Per the liners, saxophonist Stephen Gauci has accelerated his group-led and sideman based career, largely since 2004 through the present. His new 2008 release with estimable company, boasts a consortium of ideas and slants on the jazz genre. Moreover, Gauci is looming as one of those artists where expectations remain high, since his recent output is reliably entertaining and undeniably, cutting-edge in execution and scope.
Gauci and trumpeter Nate Wooley are firebrands here. And of course the all-world rhythm section of bassist Ken Filiano and drummer Lou Grassi pronounce a semblance of fire and brimstone. With zippy bop forays, torrid swing vamps and an abundance of dynamics throughout, the quartet aims high and wins big.
The hornists’ generate lots of high-heat via sonorous extended note choruses and emotive diversions that often wiz by. Moreover, the rhythm section generates a crash-course methodology based upon blistering patterns and cascading pulses. On "Nothing back here (I can’t find a thing)," Gauci and Wooley dish out a sizzling free-jazz jamboree, subsided by the latter’s weeping notes.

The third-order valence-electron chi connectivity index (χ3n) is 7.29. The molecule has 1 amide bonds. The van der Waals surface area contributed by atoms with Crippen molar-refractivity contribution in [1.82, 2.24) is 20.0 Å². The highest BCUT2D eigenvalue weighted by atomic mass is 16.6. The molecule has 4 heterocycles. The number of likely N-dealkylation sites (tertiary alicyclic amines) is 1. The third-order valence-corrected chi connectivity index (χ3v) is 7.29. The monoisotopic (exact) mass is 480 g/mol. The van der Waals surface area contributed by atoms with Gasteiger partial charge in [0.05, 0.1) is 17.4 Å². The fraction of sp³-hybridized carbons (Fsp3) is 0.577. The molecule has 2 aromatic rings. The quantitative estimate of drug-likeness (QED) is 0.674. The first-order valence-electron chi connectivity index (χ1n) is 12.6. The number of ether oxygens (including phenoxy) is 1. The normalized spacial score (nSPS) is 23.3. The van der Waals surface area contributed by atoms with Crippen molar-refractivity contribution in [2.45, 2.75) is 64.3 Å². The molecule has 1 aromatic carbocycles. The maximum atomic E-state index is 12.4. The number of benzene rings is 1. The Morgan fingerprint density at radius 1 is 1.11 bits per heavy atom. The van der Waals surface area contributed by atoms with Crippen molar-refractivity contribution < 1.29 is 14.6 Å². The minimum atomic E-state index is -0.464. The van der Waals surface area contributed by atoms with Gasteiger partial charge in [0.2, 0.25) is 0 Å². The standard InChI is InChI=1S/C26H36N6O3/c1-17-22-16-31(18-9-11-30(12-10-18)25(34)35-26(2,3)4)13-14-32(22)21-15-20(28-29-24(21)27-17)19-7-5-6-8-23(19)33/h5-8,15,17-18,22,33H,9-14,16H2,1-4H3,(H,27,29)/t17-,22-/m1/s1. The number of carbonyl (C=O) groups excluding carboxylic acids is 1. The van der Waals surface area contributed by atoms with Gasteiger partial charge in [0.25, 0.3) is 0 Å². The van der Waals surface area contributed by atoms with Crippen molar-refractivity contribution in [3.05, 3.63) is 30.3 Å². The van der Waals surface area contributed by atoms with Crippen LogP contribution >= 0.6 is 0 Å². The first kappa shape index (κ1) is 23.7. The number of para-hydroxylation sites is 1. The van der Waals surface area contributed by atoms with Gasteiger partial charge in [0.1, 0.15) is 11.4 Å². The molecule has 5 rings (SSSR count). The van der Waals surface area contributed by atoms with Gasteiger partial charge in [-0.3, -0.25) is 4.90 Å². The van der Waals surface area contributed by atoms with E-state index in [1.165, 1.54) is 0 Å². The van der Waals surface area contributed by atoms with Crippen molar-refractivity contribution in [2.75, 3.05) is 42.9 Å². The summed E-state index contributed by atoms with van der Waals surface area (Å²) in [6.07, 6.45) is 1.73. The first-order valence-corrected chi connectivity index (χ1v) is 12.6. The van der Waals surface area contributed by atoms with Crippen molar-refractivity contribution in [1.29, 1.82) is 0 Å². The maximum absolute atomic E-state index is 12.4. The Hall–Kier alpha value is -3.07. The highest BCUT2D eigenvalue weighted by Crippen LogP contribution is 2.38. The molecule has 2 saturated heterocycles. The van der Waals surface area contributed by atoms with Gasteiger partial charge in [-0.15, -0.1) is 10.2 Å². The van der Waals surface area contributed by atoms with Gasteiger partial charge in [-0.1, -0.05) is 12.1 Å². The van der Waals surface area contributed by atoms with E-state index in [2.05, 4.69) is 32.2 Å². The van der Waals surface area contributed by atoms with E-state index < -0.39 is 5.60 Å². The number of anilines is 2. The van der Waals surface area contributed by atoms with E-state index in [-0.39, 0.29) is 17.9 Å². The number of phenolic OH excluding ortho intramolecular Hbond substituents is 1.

At times, the quartet conjures up notions of angst and frustration, which perhaps mirrors the cycle of life. But they soften the pot some with a West Coast-cool type piece titled "Wei Wu’s Way." No doubt, Gauci and associates deliver that proverbial knockout blow during this energized outing, that is engineered with a easily discernible sense of authority.